As is tradition at Eater, we wind up the year with a survey of Montreal food writers. We've already covered Best Standbys, Top Newcomers, 2013 in One Word, Best 'Hoods, Biggest Surprises, and the Single Best Meals of 2013. Now it's time to look at Restaurant Divorces.
[Photo: Randall Brodeur]
Q: Which restaurants, if any, did you break up with this year? Why?
Lesley Chesterman, Gazette critic: I feel myself giving up on restaurants on The Main between Sherbrooke and Pine. I guess my nights at Icône and Globe did me in. Dinner was one thing, but the backlash from staff members on social media following my reviews was icing on the cake.
Jean-Philippe Tastet, Le Devoir critic: No real break ups. A certain weariness though to visit restaurants that put so much promotion on their star chef, to find out that the star chef is "not working tonight", but rather doing a TV show, promoting a book or doing anything else but cook in his restaurant.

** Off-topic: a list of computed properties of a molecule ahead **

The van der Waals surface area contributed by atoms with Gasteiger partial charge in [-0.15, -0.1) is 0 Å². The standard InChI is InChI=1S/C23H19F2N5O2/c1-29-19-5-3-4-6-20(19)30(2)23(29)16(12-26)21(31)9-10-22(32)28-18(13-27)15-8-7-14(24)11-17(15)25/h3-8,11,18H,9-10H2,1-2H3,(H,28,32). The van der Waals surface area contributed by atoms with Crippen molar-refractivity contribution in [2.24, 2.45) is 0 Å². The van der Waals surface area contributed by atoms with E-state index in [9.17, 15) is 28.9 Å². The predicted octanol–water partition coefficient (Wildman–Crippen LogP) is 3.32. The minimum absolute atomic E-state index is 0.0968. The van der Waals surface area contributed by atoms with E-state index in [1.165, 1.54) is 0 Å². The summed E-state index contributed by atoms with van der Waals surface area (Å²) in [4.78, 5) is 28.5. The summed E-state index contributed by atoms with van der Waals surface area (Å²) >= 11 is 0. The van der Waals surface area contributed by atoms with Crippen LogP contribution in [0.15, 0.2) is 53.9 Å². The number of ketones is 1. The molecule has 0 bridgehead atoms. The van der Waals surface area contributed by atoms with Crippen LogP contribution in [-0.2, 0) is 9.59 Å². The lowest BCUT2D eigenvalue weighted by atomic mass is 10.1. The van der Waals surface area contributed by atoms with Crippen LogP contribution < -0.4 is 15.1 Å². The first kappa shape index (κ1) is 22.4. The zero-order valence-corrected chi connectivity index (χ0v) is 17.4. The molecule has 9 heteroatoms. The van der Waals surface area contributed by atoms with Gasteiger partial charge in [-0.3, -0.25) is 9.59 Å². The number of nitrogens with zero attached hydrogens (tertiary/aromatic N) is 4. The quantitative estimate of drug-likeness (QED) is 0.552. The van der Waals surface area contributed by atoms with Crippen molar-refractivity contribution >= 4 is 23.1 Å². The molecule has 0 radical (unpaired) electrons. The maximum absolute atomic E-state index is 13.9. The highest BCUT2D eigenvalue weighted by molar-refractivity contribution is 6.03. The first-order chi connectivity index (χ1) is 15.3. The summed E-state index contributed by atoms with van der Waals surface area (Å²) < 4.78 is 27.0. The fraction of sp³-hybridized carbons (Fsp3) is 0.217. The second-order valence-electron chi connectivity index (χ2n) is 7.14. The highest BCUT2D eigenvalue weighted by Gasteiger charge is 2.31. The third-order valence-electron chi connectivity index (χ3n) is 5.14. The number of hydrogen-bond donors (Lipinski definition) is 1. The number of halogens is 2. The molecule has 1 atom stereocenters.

Marie-Claude Lortie, La Presse critic: Tried really hard to like Orange Rouge, the new Chinatown spot that opened this fall with much hype and buzz. Went three times, hoping to find the magic sparks. Did not happen. Super disappointed because I like the team behind it and it's close to my office. But I won't go back for a while.
Andrée Harvey, Voir critic: None.
Gildas Meneu, Voir critic: J'adore la cuisine de Martin Juneau, mais mes deux dernières visites au Pastaga étaient plus décevantes. Des problèmes de cuisson, notamment. Et peut-être que le menu ne change pas assez souvent?
Gemma Horowitz, CultMTL critic: There used to be some gems in the Faubourg food court, but the general unpleasantness factor just got to be too much.
Bill Zacharkiw, Gazette wine writer: Didn't break up with any. Rather RIP to two that were very close to me - L'eau à la bouche and Kaizen.
Joanna Fox, co-author of Chuck's Day Off and former critic/writer for Montreal Mirror and CultMTL: BYOB restaurants. Not all, mind you, but so many of them are not cheap anymore, or good for that matter. Especially when you compare them to some of the newer, more affordable places now opening. Why would I choose mediocre food just to save on wine? I'd much rather spend that money on a good meal and just have a glass of wine, thanks.
Ian Harrison, Eater editor: The charms of Old Montreal as a restaurant hub elude me of late. This is more a gripe about the current state of the neighbourhood than a pot shot at any one specific establishment. Quite done with Chinatown dim sum as well.
· All Year in Eater Coverage [-EMTL-]